Social innovation in the Netherlands
Having a quarter of its territory below sea level, the Netherlands is closely linked to the water that surrounds it. While dealing with nature and its constraints, the country built a reputation of being well in advance regarding environmental issues.
Despite its small size, the “flat country” uses its resources in a very efficient way. The fact it is leader in the field of circular economy is an eloquent testimony.
1. The power of circular economy
2. Designing innovation
3. Innovation spaces and smart cities
4. Research centers on Sustainability
Traditional economy usually works in a linear manner: we use resources to make a product, we use it and then thow it away. Yet, these resources aren’t unlimited…and the fact of throwing away ultimately generates costly waste for society.
The Netherlands wants circular economy to become one of the central elements of its presidency of the Council of the European Union which they will hold in the first semester 2016.
One of the major actors of this sector and the programme supervisor for the development of circular economy (RACE programme- Realisation of Acceleration of a Circular Economy) is the Circle economy network. The latter is established as a cooperative and composed by several companies belonging to the circular economy sector. Together, they create industrial systems that are restorative by design by decoupling growth and resource needs.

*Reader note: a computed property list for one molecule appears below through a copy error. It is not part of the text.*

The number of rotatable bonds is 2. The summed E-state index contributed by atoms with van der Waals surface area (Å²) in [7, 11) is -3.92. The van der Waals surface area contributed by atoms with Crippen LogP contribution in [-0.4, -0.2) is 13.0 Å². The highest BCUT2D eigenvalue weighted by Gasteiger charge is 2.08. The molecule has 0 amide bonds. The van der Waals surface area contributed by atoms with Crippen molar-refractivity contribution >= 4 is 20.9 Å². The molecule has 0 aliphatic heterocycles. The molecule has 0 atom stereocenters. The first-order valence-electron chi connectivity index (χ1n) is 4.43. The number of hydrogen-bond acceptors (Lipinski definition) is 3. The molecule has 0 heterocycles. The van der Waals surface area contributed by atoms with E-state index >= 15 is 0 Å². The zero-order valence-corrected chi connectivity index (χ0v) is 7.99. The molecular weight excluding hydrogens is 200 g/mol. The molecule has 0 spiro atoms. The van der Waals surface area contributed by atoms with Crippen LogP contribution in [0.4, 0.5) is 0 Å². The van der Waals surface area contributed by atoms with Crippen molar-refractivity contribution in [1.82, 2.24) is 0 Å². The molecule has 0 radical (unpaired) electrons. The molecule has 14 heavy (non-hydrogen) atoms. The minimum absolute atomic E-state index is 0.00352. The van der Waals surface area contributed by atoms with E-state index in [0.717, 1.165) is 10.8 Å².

Some important capitalist actors such as Rabobank, a banking group active in 41 countries also invest in the spreading of circular economy including through the “Circular Economy challenge”.
Circular economy companies are numerous and their diversity shows how much circular economy is a transversal subject.
Here are some examples :
Mud jeans is a sustainable Dutch fashion brand that aims to make fashion circular. The company is pioneering a lease model for its organic cotton jeans, in order to ensure raw materials supply and discover new business opportunities.
Fairphone is a Dutch social company which created a smart phone that has the same name: the Fairphone and which the design and production were thought out to integrate environmental and fair trade constraints.
Phone Blocks helps the mobile phone industry steer development and production that produces less electronic waste than their products do today.
Rotterzwam sells edible mushrooms, produced on coffee grounds, in an abandoned tropical swimming paradise.
Interface is the worldwide leader in design, production and sales of environmentally-responsible modular carpet for the commercial, institutional, and residential markets.
Zero Waste Europe
Zero Waste Europe was created to empower communities to rethink their relationship with resources. In a growing number of regions, local groups of individuals, businesses and city officials are taking significant steps towards eliminating waste in our society. Zero Waste Europe engages at two levels: Supporting local groups with independent knowledge and streamlined tools to drive change more efficiently, and structuring the movement internationally to better represent the interests of our communities at the EU level and engage policy makers with a unified voice.